Now, you may have come across some articles claiming that propylene glycol can cause all sorts of health problems like heart issues, neurological problems, and kidney issues. But here's the truth: the toxicity of PG is actually quite low. It hasn't been found to cause cancer, harm genes, or interfere with fertility or reproduction.

What happens to PG in our bodies is actually quite interesting. Our kidneys break it down into lactic acid, so less than half of the absorbed PG remains unchanged. This means that even if you do consume PG, it doesn't stick around for long.

Of course, it's always a good idea to be cautious. If you have kidney or liver issues, or if you're pregnant or have young children, it might be best to avoid consuming large amounts of PG, just to be on the safe side. But for most people, there's no need to worry about using vape juice with PG or VG.

woman vaping (Image)

Are there any side effects?

Side effects of vaping can vary from person to person, depending on their sensitivity and tolerance to PG and VG. The most commonly reported side effect is a sore throat, dry mouth, or irritated nose or eyes when vaping at higher temperatures. Luckily, you can avoid this by lowering the temperature and reducing the irritation caused by PG/VG.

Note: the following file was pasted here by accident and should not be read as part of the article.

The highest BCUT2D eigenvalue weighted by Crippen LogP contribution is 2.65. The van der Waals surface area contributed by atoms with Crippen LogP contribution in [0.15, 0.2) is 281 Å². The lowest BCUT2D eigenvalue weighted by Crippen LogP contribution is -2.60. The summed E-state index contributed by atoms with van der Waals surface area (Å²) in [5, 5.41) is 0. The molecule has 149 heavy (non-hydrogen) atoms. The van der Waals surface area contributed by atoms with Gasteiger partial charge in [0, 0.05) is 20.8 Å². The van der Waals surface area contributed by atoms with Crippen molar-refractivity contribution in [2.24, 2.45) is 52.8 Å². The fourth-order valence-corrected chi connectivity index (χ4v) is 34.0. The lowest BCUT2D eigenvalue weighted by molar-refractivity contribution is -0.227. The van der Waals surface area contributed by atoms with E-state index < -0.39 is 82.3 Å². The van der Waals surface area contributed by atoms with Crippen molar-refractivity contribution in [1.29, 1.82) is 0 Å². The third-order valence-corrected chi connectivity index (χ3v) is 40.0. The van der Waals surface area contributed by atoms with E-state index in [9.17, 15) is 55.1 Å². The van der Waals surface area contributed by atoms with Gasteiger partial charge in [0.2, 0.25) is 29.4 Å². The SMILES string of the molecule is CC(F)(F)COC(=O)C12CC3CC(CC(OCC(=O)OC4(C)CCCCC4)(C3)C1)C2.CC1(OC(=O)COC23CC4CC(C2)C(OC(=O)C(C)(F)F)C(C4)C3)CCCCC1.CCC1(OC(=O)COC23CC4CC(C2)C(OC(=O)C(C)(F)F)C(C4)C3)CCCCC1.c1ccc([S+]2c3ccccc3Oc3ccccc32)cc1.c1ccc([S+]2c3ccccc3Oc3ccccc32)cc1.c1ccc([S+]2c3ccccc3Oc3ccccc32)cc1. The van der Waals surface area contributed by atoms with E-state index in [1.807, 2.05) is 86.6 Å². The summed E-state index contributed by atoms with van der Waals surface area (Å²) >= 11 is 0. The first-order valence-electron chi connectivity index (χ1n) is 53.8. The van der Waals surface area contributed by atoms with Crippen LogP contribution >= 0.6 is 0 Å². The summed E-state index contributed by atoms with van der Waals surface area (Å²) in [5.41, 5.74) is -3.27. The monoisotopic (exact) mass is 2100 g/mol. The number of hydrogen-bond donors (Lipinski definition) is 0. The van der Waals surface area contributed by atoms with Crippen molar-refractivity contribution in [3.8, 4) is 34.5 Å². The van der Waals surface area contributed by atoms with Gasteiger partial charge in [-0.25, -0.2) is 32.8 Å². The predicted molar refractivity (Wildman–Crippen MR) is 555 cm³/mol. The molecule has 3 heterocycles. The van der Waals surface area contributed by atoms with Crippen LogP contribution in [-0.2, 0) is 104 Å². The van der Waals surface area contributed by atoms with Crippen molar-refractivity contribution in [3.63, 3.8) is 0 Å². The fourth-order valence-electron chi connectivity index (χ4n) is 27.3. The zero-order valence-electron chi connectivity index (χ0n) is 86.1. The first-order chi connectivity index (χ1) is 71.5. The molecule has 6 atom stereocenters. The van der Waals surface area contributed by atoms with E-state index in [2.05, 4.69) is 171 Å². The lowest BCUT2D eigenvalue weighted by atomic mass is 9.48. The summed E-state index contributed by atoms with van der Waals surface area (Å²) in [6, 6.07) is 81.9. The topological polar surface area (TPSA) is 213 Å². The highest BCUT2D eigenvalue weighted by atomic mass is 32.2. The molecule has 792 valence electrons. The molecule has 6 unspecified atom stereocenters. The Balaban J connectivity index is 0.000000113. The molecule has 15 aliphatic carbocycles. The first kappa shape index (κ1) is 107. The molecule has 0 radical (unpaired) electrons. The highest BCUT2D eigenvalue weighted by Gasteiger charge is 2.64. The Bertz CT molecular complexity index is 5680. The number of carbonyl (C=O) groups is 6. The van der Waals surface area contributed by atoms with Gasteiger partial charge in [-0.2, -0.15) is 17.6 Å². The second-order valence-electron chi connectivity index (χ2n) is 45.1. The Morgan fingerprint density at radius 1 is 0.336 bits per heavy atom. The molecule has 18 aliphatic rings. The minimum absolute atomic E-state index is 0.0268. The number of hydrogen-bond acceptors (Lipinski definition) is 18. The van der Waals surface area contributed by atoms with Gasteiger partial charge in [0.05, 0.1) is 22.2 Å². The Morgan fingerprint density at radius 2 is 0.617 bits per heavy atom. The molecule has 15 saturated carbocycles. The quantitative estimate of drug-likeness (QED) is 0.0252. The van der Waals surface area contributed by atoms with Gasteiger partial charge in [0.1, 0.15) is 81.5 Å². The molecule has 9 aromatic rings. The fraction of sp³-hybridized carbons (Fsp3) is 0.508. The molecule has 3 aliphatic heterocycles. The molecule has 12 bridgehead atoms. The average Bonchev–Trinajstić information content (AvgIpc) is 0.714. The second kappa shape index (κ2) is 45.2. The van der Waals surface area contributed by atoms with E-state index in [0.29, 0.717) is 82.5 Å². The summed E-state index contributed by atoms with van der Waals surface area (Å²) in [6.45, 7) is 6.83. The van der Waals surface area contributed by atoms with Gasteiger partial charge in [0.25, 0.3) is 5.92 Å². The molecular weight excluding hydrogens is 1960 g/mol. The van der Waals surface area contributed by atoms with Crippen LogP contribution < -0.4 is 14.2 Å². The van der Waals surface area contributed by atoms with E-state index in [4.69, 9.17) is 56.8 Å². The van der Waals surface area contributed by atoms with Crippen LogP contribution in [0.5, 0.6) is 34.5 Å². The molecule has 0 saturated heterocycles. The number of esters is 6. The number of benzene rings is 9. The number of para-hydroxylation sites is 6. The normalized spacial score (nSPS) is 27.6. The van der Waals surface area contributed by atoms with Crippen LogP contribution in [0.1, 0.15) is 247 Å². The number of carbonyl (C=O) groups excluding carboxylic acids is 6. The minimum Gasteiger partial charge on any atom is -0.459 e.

There are other potential side effects like headaches, nausea, coughing, chest tightness, or congestion, but these can also be avoided by adjusting vaping temperatures or trying a different type of E-Liquid. In rare cases, someone may have a sensitivity or allergic reaction to either chemical. If this happens, it's important to stop using PG and VG-containing products and seek advice from a healthcare professional.

What are some of the concerns about PG and VG?

Many people mistakenly believe that since PG is used in antifreeze, it must be dangerous to inhale. But fear not, this is simply not true. The potential risks associated with PG have been blown out of proportion.

The same goes for VG. It has also faced backlash due to concerns about lung irritation. However, it's important to note that many studies on VG and PG are influenced by tobacco politics and scare tactics. While more research is needed to fully understand the long-term effects, one thing we do know is that there is a possibility of lung irritation, much like with other inhaled products.

It's crucial to remember that any harm caused by vaping is still far less than that of smoking cigarettes. However, it's not completely harmless. This is why it's recommended that non-smokers refrain from taking up vaping. Let's continue exploring and researching the topic to gain a clearer understanding.

Should you be worried?

Here's the scoop: although vaping comes with a few potential risks, they're nowhere near as many as the ones caused by cigarettes. That's why we don't suggest non-smokers start vaping. Vaping is actually a tool to help smokers quit in a less harmful way. While vape products, like disposables and E-Liquid, still carry some harm, it's way less than what cigarettes do. So, if you've never smoked, it's best to steer clear.